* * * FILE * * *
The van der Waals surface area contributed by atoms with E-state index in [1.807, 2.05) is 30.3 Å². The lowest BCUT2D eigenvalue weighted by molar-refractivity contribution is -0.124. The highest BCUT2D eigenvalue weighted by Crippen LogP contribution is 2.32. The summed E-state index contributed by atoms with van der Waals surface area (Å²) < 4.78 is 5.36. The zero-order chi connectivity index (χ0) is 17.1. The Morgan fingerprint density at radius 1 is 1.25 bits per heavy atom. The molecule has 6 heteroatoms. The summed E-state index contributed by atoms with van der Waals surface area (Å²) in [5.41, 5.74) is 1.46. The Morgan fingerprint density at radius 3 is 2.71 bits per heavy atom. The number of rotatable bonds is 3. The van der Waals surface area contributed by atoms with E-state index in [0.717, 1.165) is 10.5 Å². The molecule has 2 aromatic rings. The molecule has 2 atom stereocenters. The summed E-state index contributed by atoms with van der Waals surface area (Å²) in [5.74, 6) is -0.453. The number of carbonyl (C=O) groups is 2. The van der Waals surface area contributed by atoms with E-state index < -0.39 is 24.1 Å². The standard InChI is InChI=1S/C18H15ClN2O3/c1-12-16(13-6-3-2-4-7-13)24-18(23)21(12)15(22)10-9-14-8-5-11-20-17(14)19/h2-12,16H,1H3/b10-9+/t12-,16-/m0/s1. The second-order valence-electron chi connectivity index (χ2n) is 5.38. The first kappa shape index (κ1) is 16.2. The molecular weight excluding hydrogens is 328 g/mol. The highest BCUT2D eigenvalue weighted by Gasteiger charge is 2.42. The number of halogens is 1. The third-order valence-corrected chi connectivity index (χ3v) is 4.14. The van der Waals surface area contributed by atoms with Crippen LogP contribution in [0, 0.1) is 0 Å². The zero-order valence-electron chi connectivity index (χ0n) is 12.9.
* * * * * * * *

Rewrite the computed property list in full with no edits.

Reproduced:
The van der Waals surface area contributed by atoms with E-state index in [1.807, 2.05) is 30.3 Å². The lowest BCUT2D eigenvalue weighted by molar-refractivity contribution is -0.124. The highest BCUT2D eigenvalue weighted by Crippen LogP contribution is 2.32. The summed E-state index contributed by atoms with van der Waals surface area (Å²) < 4.78 is 5.36. The zero-order chi connectivity index (χ0) is 17.1. The Morgan fingerprint density at radius 1 is 1.25 bits per heavy atom. The molecule has 6 heteroatoms. The summed E-state index contributed by atoms with van der Waals surface area (Å²) in [5.41, 5.74) is 1.46. The Morgan fingerprint density at radius 3 is 2.71 bits per heavy atom. The number of rotatable bonds is 3. The van der Waals surface area contributed by atoms with E-state index in [0.717, 1.165) is 10.5 Å². The molecule has 2 aromatic rings. The molecule has 2 atom stereocenters. The summed E-state index contributed by atoms with van der Waals surface area (Å²) in [5.74, 6) is -0.453. The number of carbonyl (C=O) groups is 2. The van der Waals surface area contributed by atoms with E-state index < -0.39 is 24.1 Å². The standard InChI is InChI=1S/C18H15ClN2O3/c1-12-16(13-6-3-2-4-7-13)24-18(23)21(12)15(22)10-9-14-8-5-11-20-17(14)19/h2-12,16H,1H3/b10-9+/t12-,16-/m0/s1. The second-order valence-electron chi connectivity index (χ2n) is 5.38. The first kappa shape index (κ1) is 16.2. The molecular weight excluding hydrogens is 328 g/mol. The highest BCUT2D eigenvalue weighted by Gasteiger charge is 2.42. The number of halogens is 1. The third-order valence-corrected chi connectivity index (χ3v) is 4.14. The van der Waals surface area contributed by atoms with Crippen LogP contribution in [0, 0.1) is 0 Å². The zero-order valence-electron chi connectivity index (χ0n) is 12.9.